The U.S. Environmental Protection Agency finalized four rules on April 25 to reduce air and water pollution in the power sector that officials say would collectively result in hundreds of billions of dollars in economic and public health benefits.

But legal opponents are already lining up to challenge the most controversial of the four—which would require existing coal-fired and all new natural gas-fired plants to reduce carbon emissions by 90% or shut down.

EPA Administrator Michael S. Regan said at an event at Howard University in Washington, D.C., that the rules will not only make good on Biden administration goals to reduce carbon emissions—and premature deaths and hospital visits caused by poor air quality, particularly in environmental justice communities—but also that they will provide the certainty power companies have consistently sought.

Regan said he committed at energy industry conference CERAWeek in 2022 to work in a “clear, transparent and inclusive manner,” and in doing so, allow power companies “to make strategic, smart investments to continue to deliver reliable electricity for all Americans.”

The rules tighten and update the Mercury and Air Toxic Standards, known as MATS. They will reduce by more than 660 lb annually the amount of pollutants permitted to be discharged in wastewater from coal-fired plants, and place new requirements on coal ash impoundments, said EPA.

But the rule generating the most attention will require power plant owners to reduce carbon emissions at existing coal-fired plants and new gas-fired plants using the best available technologies. The best available technology to achieve required reductions is carbon capture and sequestration (CCS), EPA said in the rule. Agency officials say that improvements in CCS technology have demonstrated that it is now technically feasible. Also, tax incentives through the 2022 Inflation Reduction Act, as well as billions of dollars in funding through the 2021 infrastructure law specifically for CCS projects, will help offset many of the costs associated with the technology, EPA said.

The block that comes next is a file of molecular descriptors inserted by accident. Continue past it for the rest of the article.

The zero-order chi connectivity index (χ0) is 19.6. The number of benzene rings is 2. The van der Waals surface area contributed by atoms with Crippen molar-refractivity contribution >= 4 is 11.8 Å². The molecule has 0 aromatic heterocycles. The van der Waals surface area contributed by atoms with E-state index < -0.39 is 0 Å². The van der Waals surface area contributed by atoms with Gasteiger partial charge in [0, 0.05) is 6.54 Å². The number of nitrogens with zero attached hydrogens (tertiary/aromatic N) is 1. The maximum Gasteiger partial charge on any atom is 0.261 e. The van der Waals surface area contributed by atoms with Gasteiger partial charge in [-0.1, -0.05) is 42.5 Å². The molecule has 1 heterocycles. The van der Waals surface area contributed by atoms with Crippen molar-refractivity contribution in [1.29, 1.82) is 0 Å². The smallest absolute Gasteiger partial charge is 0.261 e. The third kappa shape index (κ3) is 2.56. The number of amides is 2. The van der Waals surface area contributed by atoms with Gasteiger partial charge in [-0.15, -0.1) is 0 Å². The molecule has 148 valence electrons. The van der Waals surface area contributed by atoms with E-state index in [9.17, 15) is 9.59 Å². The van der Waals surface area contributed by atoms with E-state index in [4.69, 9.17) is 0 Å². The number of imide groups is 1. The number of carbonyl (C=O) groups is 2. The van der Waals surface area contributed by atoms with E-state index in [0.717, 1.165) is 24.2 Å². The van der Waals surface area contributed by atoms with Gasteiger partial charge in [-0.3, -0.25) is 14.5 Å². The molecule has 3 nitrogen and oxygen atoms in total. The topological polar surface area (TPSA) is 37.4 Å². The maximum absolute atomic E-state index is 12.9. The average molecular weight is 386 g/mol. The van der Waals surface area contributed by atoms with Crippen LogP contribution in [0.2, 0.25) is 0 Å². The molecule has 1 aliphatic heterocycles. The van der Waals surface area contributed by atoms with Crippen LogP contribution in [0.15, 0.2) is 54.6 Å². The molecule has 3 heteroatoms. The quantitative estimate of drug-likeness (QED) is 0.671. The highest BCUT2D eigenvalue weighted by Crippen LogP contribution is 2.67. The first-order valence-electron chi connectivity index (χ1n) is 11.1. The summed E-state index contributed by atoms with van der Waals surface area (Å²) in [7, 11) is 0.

Some industry groups dispute that CCS is commercially viable.

Dan Brouillette, Edison Electric Institute president and CEO, said, “While we appreciate and support EPA’s work to develop a clear, continued path for the transition to cleaner resources … CCS is not yet ready for full-scale, economy-wide deployment, nor is there sufficient time to permit, finance and build the CCS infrastructure needed for compliance by 2032.”

But others contend the technology is primed and ready for commercial-scale deployment. “Post-combustion capture, sequestration and storage is adequately demonstrated and cost reasonable on coal and gas-fired power plants,” said John Thompson, technology and markets director at the non-partisan Clean Air Task Force. “EPA correctly selected it to form the basis of emissions limits.”

Battelle, a global R&D firm, says CCS has been successfully demonstrated in large storage projects around the world, including the Sleipner project in Norway; the Quest facility in Alberta that has been in operation since 2017; and through the Midwest Regional Carbon Sequestration Partnership, which Battelle led from 2003 to 2021.

Jason Rowell, a vice president involved in new energy solutions at Black & Veatch, said in an email that his firm is involved with multiple clients on various stages of feasibility, front-end engineering design (FEED) studies involving carbon capture utilization and storage (CCUS). “Clients are certainly interested in CCUS technology,” Rowell said. “The regulations announced by EPA simply mean we must continue this effort with our clients and partners to ensure carbon capture technology continues to advance to the point where its value to the lifecycle cost of a power plant is economically viable."

High-profile Opposition

West Virginia Attorney General Patrick Morrissey, who successfully litigated in the US Supreme Court, West Virginia v. EPAthe 2022 case that challenged EPA authority to regulate power plant greenhouse gas emissions, issued a statement that he will work with industry to fight the new rule. Sen. Shelley Moore Capito (R-W.Va.), ranking member of the Senate Environment and Public Works Committee, said in a statement that she plans to lead an effort—through a Congressional Review Act resolution of disapproval in coming weeks—to overturn what she terms President Biden’s “illegal” attempt to close power plants.

The National Rural Electric Cooperative Association, a trade group with about 900 local electric cooperative members, described the path outlined by EPA as “unlawful, unrealistic and unachievable,” and pointed to analyses from the federal Energy Information Administration and the North American Electric Reliability Corp. that suggest that demand for power will only continue to escalate at the same time many plants will be shuttered.

Many environmental groups and advocates say EPA was careful to make sure that it was on solid legal ground in crafting the power plant rule. In the West Virginia v. EPA case, the majority opinion by Supreme Court justices concluded that EPA lacked the authority to require coal plants to switch to different types of power generation.

According to Frank Sturges, an attorney at Clean Air Task Force, EPA is exercising legal authorities it has under Section 111 of the federal Clean Air Act for the new rule. The group “will vigorously defend this rule against any court challenges and work with states on implementation,” he said in a statement.